Ron Rivera bet on the wrong quarterback: Carson Wentz


Ron Rivera wanted this moment. He traded his quarterback specifically for this moment. This week, he repurposed his quarterback as a starter and hoped, hoped and prayed that he would be confident and ready to perform in this moment. And that plan failed.

The biggest moments of Rivera’s three years as Washington’s coach came down to his choice of quarterback. He’s—ahem— Effect People who want Carson Wentz. He’s been the quarterback’s greatest defender, starting in March, when he committed draft money to Wentz’s services, and continuing through last week, when he benched Taylor Heinicke in Sunday’s must-win game against the Cleveland Browns. play.

Rivera bet himself that his offseason gamble would come back and pay off with a playoff berth. And that decision failed.

The riverboat he sailed into town three years ago is sinking. Rivera’s idea of ​​saving the season, his team’s chances, and the shot, maybe it’s his job to get Wentz to hand out the float — which he quickly threw for 3 interceptions.

After Washington was winless in its first three games, when it still had a playoff berth, Rivera wanted a “spark” and turned to Wentz. But in the Commanders’ 24-10 loss to the Browns, Wentz looked uncomfortable and unreliable as a starting quarterback in the NFL. His first pass attempt went over the head of running back Jonathan Williams. It might turn out to be one of his best passes of the day.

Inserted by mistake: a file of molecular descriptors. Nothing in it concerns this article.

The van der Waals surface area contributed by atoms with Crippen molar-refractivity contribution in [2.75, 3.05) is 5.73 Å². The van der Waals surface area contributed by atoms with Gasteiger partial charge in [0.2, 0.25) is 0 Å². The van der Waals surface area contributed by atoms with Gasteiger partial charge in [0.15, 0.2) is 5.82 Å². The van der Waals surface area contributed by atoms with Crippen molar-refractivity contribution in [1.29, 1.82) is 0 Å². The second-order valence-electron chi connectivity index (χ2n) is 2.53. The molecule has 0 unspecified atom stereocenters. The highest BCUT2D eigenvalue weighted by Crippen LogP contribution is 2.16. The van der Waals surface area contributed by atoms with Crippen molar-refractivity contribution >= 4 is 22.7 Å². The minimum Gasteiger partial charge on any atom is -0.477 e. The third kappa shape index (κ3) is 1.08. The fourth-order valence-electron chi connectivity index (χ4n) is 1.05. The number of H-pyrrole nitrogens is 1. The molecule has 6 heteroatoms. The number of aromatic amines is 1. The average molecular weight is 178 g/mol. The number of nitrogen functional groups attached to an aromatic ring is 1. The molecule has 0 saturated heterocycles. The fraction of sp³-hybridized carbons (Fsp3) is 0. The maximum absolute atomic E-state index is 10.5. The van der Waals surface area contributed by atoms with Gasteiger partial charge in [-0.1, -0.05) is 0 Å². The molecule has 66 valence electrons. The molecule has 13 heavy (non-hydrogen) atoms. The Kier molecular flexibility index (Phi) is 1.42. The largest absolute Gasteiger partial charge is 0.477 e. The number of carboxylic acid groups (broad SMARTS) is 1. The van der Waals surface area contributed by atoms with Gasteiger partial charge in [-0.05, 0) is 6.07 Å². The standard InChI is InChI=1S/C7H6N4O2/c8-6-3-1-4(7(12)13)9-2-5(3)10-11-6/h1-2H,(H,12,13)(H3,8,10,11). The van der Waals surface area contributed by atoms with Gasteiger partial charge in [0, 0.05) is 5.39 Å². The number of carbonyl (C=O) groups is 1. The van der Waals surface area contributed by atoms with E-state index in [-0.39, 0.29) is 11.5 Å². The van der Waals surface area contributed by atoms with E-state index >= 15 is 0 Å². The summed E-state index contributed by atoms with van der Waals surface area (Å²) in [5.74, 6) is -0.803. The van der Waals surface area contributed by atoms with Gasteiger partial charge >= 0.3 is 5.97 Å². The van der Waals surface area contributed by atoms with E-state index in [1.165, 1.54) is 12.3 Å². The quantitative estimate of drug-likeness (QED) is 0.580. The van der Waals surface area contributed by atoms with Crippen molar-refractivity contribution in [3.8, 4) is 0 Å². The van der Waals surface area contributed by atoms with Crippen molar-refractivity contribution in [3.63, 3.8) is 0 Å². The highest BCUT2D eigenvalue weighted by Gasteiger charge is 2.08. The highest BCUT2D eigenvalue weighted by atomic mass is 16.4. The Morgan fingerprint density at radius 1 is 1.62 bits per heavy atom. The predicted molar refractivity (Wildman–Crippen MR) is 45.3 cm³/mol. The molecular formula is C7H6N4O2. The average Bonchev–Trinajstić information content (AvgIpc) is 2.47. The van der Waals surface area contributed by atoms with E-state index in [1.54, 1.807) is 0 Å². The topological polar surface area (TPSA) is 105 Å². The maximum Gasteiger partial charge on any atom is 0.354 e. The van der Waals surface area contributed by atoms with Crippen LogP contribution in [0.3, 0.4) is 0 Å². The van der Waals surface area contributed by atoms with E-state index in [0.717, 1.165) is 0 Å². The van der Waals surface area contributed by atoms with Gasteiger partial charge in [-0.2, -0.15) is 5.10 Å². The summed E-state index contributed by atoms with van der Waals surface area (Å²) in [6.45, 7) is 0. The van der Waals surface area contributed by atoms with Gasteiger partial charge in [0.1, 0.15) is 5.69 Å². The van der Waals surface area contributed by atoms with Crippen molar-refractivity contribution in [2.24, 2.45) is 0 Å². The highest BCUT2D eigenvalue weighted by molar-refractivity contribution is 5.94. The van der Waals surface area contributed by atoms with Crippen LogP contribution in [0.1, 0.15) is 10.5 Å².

The entire league knows the scarlet letter on Wentz’s scouting report: He’s holding the ball too long. Rivera knows this too, we should assume, as he calls to revive Wentz’s career and bring him back to town. One season later, the Indianapolis Colts, disgusted with Wentz, opted for a quick divorce after last season ended in back-to-back losses that cost the team a playoff berth. But the Colts giveaway is Rivera’s gold medal, as he expressed so enthusiastically the last time Wentz won a game as a starter.

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“I’m the one who pulls out the paper, looks at the analysis, looks at the tape. … Okay? That’s what makes me mad because this young man shouldn’t have that all the time,” Rivera said after the Commanders’ Week 6 win. Said.